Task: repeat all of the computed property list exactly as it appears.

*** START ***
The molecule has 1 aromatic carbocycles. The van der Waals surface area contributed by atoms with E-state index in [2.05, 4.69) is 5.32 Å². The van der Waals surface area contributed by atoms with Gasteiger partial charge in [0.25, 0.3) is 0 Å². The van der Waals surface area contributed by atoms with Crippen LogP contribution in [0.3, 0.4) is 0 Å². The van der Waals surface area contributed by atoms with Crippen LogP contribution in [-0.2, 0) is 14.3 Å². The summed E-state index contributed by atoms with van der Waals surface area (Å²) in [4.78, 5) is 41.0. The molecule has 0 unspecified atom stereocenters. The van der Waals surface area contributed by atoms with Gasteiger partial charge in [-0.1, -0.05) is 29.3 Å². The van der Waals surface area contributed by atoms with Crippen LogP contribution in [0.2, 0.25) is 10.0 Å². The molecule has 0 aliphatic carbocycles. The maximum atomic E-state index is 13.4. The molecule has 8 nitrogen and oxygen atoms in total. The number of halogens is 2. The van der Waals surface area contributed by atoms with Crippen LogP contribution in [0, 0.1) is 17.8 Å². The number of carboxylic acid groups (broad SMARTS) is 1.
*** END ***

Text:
The molecule has 1 aromatic carbocycles. The van der Waals surface area contributed by atoms with E-state index in [2.05, 4.69) is 5.32 Å². The van der Waals surface area contributed by atoms with Gasteiger partial charge in [0.25, 0.3) is 0 Å². The van der Waals surface area contributed by atoms with Crippen LogP contribution in [0.3, 0.4) is 0 Å². The van der Waals surface area contributed by atoms with Crippen LogP contribution in [-0.2, 0) is 14.3 Å². The summed E-state index contributed by atoms with van der Waals surface area (Å²) in [4.78, 5) is 41.0. The molecule has 0 unspecified atom stereocenters. The van der Waals surface area contributed by atoms with Gasteiger partial charge in [-0.1, -0.05) is 29.3 Å². The van der Waals surface area contributed by atoms with Crippen LogP contribution in [0.2, 0.25) is 10.0 Å². The molecule has 0 aliphatic carbocycles. The maximum atomic E-state index is 13.4. The molecule has 8 nitrogen and oxygen atoms in total. The number of halogens is 2. The van der Waals surface area contributed by atoms with Crippen LogP contribution in [0, 0.1) is 17.8 Å². The number of carboxylic acid groups (broad SMARTS) is 1.